Saturday, April 14, 2012

The Saddest Walk-off

Last night, before I went to sleep, I tuned into the end of the Dodgers-Padres game, and there I watched the saddest walk-off ending to a baseball game I've ever witnessed. Since both of those teams bore the shit out of me, with Matt Kemp the only hitter on either team I would ever choose to watch, I only switched to the game because it was tied at 8 in the 9th inning (and there was only one other game on that late). The Padres had scored 2 in the top of the 9th to tie the game and brought in Andrew Cashner, a fire breathing former Cubs prospect who throws 100 MPH with a nasty 89 MPH slider and has almost no control over where the ball ends up. He also once rocked some of the patchiest facial hair I've ever seen passed off as a beard.


Cashner_Andrew 
Andrew Cashner: A Padre with a 100 MPH fastball, no control, and apparently no razor

First, he strikes out the inimitable Dee Gordon. Then former Brewers great Tony Gwynn, Jr. grounds out meekly to short (see, I told you the players on these teams suck). With two outs and no one on, the problems begin. Cashner walks Mark Ellis, the 2-hitter in the lineup and the only player with any protection behind him. Up comes Matt Kemp, reigning MVP runner-up and swatter of an enormous home run earlier in the game. Cashner walks him, though Ellis made the decision easy by stealing 2nd base. Then, in one of the stranger managerial decisions I've ever seen, Don Mattingly decides to send James Loney to pinch-hit for Juan Rivera with two outs and two runners on (Juan Rivera bats clean up for the Dodgers!!). Normally, this wouldn't bother me, since Loney's a pretty good hitter, but he had all of one hit in 20 at bats coming in. No matter, Cashner walks him on four pitches.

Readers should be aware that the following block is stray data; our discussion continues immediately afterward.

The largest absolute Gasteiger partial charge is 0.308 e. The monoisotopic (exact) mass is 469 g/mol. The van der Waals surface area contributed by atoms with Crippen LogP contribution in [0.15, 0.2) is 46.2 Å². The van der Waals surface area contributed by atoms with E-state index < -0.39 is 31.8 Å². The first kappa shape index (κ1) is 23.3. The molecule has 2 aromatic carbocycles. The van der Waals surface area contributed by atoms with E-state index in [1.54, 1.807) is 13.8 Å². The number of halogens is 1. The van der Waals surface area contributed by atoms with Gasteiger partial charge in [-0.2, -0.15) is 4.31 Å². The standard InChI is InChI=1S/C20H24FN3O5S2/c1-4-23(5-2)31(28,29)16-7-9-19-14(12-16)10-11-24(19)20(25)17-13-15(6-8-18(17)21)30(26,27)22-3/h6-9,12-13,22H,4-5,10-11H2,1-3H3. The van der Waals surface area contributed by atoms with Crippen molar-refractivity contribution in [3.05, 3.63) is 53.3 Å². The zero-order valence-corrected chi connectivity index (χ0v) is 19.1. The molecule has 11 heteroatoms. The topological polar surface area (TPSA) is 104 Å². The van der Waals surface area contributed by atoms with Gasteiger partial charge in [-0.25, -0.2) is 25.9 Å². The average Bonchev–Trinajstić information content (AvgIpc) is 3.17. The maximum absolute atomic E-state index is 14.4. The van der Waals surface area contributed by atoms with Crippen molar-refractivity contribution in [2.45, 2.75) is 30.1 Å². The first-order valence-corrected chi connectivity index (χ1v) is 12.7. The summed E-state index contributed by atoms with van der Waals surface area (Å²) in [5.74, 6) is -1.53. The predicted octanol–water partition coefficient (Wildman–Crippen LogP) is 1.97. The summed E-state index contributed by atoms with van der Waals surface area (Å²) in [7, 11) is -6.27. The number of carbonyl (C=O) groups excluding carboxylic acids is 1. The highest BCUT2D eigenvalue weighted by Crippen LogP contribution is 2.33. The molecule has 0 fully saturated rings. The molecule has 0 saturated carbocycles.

Now the bases are loaded, and lefty Andre Ethier is coming up. Bud Black goes to his bullpen, summoning lefty Joe Thatcher for the favorable match-up. Of course, Thatcher walks Ethier. On four pitches. A literal walk-off win for the Los Angeles Dodgers. They didn't even congregate at home plate to greet Ellis.

Just so we're all on the same page: with two outs and no one on, the Padres walked the next four guys, resulting in the winning run crossing home plate. None of those players even faced a two-strike count. Cashner threw 24 pitches, only nine of which were strikes. Thatcher threw four pitches, all balls. If there's a more pathetic way to lose, I don't know it.

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